Members of the Anne Arundel County Board of Education are scheduled to adopt the fiscal year 2013 operating and capital budgets Wednesday morning before sending the proposal to County Executive John R. Leopold.
No public testimony will be taken at Wednesday's meeting, but parents have made their concerns known through several public hearings, including one in January where more than 70 south county parents and teachers filled the board room.
The large number of parents from south county schools attended the hearing to discuss various topics ranging from Edgewater Elementary's air quality to the need for an additional fifth-grade teacher at Tracey's Elementary.
Neither concern is directly discussed in the proposed budget, but Tracey's Elementary's desire for a new teacher could be satisfied in Superintendent Kevin M. Maxwell's proposal.
The superintendent's proposed budget is identical to the one proposed by a council comprised of parents and teachers throughout the county. In it are several pieces that directly affect schools in southern Anne Arundel County.
- Maxwell seeks to add 62 new teaching positions to address the class size issues throughout Anne Arundel County.
- The funding of 62 new positions will be covered by $4 million in “salary savings from all employee groups,” and other savings accrued through “sound fiscal management,” according to a past release from Anne Arundel County Public Schools.
- The proposed budget seeks to fully fund $33.8 million in salary increases for teachers. Patch previously reported that John Hammond, budget officer for the county, called the request “unrealistic” and said it’s unlikely the school system gets the requested funding for pay increases.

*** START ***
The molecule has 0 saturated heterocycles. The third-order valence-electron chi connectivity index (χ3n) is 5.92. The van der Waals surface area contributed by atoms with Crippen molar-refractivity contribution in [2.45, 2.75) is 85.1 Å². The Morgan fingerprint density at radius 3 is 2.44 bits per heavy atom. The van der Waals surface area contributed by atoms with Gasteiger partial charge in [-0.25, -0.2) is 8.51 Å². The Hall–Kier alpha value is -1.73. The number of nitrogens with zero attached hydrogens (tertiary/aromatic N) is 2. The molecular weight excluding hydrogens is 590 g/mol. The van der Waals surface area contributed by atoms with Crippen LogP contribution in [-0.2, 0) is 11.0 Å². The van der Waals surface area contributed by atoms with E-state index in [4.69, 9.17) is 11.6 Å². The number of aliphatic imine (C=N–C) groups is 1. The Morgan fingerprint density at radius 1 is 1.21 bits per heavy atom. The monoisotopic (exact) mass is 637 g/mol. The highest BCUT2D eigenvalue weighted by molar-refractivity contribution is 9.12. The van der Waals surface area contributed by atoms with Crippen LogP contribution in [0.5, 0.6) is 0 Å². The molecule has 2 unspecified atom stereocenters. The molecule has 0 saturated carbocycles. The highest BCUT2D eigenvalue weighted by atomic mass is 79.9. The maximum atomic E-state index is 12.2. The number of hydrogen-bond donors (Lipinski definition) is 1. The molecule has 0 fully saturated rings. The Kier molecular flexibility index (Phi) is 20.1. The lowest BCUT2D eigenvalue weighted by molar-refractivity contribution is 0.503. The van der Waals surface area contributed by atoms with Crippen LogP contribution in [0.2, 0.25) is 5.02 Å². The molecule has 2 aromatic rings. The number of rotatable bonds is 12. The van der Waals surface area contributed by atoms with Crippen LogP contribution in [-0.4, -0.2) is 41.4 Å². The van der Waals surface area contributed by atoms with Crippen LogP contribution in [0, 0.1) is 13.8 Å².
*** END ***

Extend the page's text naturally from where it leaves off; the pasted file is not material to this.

- The proposed budget contains $9 million of funding to enclose open space classrooms at Central Middle School and Broadneck High. In fact, the open space classroom enclosure project ranks third on the priority list.
- About $16 million of the proposal’s $41.4 million increase in the county’s share of the budget is due to both a rise in student population and the county failing to pay its fair share in the Maintenance of Effort (MOE) law, Maxwell said. The MOE requires the county to pay at least as much as the previous year in per-student spending in order to keep school funding stable.
The board’s recommended budget will go to Leopold, who will present his proposal to the County Council in April, and then the council will adopt a budget in May before sending it back to the board to be finalized in June. The fiscal year 2013 starts July 1.
Stay tuned to Patch throughout the day as I'll be blogging live from the board room and providing up-to-the-minute reports on the budget's final draft before it goes to the county executive.